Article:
To win this war NATO and ME allies need to become more aggressive.
Whatever happens with Aleppo, this this conflict is not about to end soon:
It ain’t over ‘till Walid Muallem sings
By CAMERON S. BROWN 01/08/2012
Despite what the media has been saying, the war in Syria will not be over anytime soon.
Indeed, the larger point is this: civil wars do not end quickly. Since World War II, the average civil war has lasted about 7 years—far longer than the average war fought between states (the median conflict lasts only 3 months).
Granted, civil wars where the core economic indicators are similar to Syria’s (with relatively lower levels of inequality and higher per capita incomes) do end more quickly. But “more quickly,” according to research by Paul Collier and his colleagues, still translates into an average of 4 years before such civil wars end.
At the same time, Syria’s conflict has a number of characteristics that prolong civil conflicts. Most importantly in this regard, neither side has anywhere to go should it lose (as opposed to say the French in Algeria, the PLO in Jordan, or Pakistanis in Bangladesh). When sides believe their back is up against the wall, and it is fight or die, it is a good bet that the fighting will be long and it will be grisly.
I add “grisly” here because yet another lesson that we can learn from looking at previous civil wars is that they are extraordinarily bloody. Of the 125 civil wars since World War II, the average death toll is almost 130,000. It is also an unfortunate, but safe, assumption that we have not yet seen the last (and perhaps even the worst) massacre in this conflict.
There is, however, one thing that Collier and his colleagues concluded that could end the fighting more quickly: international military intervention on behalf of the rebels. Ostensibly, such intervention is unlikely due to Russian and Chinese opposition in the UN. Yet, even if this opposition was not a concern, we have to be honest: any international intervention will either be insufficient or get bogged down into a tremendous quagmire.
FULL ARTICLE: http://www.inss.org.il/upload/(FILE)1343903437.pdf
PS: To illustrate the point, look at the Homs. Homs, although not the richest cities country-wide, generated also large portion of GDP (and therefore taxes). Now, most of it is in ruins and for nearly a year it generates nothing. Hence city utilities had to be shut down, hence the heavy industry which was located there is now closed etc. Bringing fight to more major cities will bring collapse of the economy, even without clear frontline war in progress.
And since many here likes Martin Chulov, here is his piece on today events in Salahedin.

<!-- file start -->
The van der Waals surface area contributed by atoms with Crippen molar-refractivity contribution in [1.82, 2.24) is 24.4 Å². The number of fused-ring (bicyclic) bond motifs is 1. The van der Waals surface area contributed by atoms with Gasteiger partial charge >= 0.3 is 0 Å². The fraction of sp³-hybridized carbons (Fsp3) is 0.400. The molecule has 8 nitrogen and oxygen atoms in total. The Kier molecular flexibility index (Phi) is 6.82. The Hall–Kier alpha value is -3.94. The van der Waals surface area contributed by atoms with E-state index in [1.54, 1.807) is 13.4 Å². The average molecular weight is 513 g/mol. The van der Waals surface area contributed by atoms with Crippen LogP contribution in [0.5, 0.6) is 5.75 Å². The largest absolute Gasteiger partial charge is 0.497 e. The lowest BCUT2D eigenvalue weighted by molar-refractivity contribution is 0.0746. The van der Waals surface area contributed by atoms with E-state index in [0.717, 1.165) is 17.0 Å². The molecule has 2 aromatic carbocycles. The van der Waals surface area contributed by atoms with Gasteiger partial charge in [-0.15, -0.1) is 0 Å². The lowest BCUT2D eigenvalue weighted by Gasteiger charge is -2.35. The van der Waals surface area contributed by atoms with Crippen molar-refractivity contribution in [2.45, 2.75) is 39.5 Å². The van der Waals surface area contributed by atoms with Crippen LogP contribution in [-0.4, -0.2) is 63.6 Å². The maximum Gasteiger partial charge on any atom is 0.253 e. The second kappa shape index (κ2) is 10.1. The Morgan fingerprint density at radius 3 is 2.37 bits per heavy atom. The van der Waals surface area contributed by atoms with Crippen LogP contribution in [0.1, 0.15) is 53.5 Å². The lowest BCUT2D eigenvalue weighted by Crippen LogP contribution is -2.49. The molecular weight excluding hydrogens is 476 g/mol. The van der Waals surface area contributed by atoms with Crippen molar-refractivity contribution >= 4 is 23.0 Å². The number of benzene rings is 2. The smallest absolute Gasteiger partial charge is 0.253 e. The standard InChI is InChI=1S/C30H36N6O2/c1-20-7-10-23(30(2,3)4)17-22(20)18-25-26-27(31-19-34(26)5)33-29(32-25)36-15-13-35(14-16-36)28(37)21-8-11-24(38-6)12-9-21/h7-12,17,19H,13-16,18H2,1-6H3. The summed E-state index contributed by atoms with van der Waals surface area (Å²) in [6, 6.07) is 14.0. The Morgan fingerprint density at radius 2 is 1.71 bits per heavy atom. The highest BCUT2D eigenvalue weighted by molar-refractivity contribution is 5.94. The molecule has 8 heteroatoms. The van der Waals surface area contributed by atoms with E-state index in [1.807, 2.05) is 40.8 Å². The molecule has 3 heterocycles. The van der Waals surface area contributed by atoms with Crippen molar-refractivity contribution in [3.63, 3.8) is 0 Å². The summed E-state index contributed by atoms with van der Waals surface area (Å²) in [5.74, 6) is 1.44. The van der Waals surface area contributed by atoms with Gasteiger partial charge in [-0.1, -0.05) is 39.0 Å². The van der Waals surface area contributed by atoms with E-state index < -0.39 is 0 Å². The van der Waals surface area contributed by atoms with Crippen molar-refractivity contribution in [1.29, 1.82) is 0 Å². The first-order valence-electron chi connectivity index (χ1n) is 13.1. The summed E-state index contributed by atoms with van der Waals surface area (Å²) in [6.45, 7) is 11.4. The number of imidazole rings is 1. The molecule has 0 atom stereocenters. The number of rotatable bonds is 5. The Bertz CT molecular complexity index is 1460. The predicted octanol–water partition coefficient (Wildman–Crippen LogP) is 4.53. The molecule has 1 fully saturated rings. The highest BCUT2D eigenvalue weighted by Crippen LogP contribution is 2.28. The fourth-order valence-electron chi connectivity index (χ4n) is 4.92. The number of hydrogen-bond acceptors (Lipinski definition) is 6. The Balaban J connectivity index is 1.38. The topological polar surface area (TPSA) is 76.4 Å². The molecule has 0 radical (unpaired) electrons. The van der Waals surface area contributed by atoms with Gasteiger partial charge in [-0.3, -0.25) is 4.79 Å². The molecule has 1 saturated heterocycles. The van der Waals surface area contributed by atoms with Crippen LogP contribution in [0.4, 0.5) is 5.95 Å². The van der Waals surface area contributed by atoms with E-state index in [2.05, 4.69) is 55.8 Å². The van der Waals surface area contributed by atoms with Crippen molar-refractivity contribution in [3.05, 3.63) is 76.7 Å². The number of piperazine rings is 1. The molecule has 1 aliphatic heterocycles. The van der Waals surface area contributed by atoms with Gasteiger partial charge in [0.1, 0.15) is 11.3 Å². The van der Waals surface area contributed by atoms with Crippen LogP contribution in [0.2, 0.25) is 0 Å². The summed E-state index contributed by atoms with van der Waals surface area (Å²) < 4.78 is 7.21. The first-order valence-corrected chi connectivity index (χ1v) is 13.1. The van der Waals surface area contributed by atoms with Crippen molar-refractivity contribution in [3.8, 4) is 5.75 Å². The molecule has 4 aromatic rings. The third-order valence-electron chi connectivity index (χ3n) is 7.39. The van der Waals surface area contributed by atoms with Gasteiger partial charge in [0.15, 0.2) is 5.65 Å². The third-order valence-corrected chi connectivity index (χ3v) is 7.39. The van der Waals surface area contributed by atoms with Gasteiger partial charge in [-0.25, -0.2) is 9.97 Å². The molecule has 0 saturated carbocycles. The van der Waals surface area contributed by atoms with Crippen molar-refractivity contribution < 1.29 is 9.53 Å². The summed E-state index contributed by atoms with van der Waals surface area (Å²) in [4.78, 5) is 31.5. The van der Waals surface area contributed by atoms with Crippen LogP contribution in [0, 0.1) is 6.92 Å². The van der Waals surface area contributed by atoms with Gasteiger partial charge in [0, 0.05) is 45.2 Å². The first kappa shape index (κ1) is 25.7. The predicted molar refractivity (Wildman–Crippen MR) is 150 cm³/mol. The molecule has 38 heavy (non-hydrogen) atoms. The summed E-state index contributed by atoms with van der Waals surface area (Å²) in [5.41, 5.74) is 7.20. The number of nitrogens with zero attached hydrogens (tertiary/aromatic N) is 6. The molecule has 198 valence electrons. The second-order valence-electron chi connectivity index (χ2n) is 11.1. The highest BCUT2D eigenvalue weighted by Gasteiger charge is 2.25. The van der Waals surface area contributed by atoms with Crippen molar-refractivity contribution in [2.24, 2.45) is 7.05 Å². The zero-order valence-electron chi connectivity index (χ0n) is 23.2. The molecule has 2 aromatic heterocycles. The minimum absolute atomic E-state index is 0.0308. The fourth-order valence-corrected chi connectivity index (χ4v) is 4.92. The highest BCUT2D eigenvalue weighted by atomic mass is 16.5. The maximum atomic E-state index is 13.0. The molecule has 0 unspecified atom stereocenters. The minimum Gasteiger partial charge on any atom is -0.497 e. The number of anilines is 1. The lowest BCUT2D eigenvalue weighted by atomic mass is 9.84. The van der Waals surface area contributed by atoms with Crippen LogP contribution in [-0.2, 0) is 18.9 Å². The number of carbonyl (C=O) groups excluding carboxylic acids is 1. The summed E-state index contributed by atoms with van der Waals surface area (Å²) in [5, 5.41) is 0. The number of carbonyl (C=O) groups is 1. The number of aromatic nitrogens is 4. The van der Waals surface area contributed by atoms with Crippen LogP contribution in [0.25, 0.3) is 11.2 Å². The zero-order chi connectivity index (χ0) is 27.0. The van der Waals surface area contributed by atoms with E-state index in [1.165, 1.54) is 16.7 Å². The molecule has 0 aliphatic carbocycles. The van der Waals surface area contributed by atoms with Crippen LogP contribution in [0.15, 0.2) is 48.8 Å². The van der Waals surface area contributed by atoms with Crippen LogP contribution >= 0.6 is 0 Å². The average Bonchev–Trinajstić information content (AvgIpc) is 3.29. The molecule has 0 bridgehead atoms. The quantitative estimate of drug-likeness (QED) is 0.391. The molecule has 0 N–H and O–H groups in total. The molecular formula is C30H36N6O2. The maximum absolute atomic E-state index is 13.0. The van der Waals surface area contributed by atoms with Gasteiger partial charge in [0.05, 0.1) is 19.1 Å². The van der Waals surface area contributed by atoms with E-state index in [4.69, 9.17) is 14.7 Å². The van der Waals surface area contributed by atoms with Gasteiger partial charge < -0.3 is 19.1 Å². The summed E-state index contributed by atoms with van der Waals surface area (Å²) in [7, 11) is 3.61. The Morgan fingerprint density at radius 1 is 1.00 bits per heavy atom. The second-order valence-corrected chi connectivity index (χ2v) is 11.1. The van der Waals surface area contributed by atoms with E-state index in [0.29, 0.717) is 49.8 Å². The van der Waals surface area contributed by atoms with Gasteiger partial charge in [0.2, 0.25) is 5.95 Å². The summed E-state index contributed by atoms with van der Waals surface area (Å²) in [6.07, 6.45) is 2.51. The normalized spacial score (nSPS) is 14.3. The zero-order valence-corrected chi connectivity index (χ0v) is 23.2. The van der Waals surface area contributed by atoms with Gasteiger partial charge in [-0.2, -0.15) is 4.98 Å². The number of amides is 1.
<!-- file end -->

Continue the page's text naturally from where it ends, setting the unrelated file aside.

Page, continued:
Syria rebels claim upper hand as battle for Aleppo grinds towards stalemate
http://www.guardian.co.uk/world/2012...eppo-stalemateThe day started in Salahedin just as it had for the past fortnight, with rebels under fierce assault from a nearby ring road and the Syrian Air Force blitzing them from the skies.
Just before daybreak, however, the frontline – thus far seemingly solid – began to wobble. Rebels briefly withdrew as the regime pushed forward with men and tanks. This, it seemed, was the start of the battle for Aleppo, an inexorable showdown for which the whole city had been nervously preparing.
Then, only several hours after daybreak, the regime retreated and the weary guerillas returned to their sandbags. Government claims to have conquered the enemy stronghold were false, as were the rebels' later claims to have breached regime lines. Nothing seems to be going to script in this war.
All the might that the forces loyal to Bashar al-Assad can muster is now camped just over a large bank of land to the east of Salahedin, the suburb of Aleppo that has become the focal point of the conflict. All the men the guerrilla force can assemble are holed up in crumbling buildings, the closest of them only 200m from the nearest regime tank.
Yet the decisive battle that most in Aleppo seemed to have feared is slowly giving way to another – even more dreaded – reality. Stalemate, with neither side willing or able to advance. A new sense is beginning to settle in that neither Salahedin, nor the rest of Syria's second city, will see an end to the fighting any time soon.
Stalemate will bring just complete, gradual destruction of the city.
Stalemate won't happen only if rebels gets armor and more fighters quickly
Yes i know but unless some division size defection happen the war will last maybe another year or with armor ...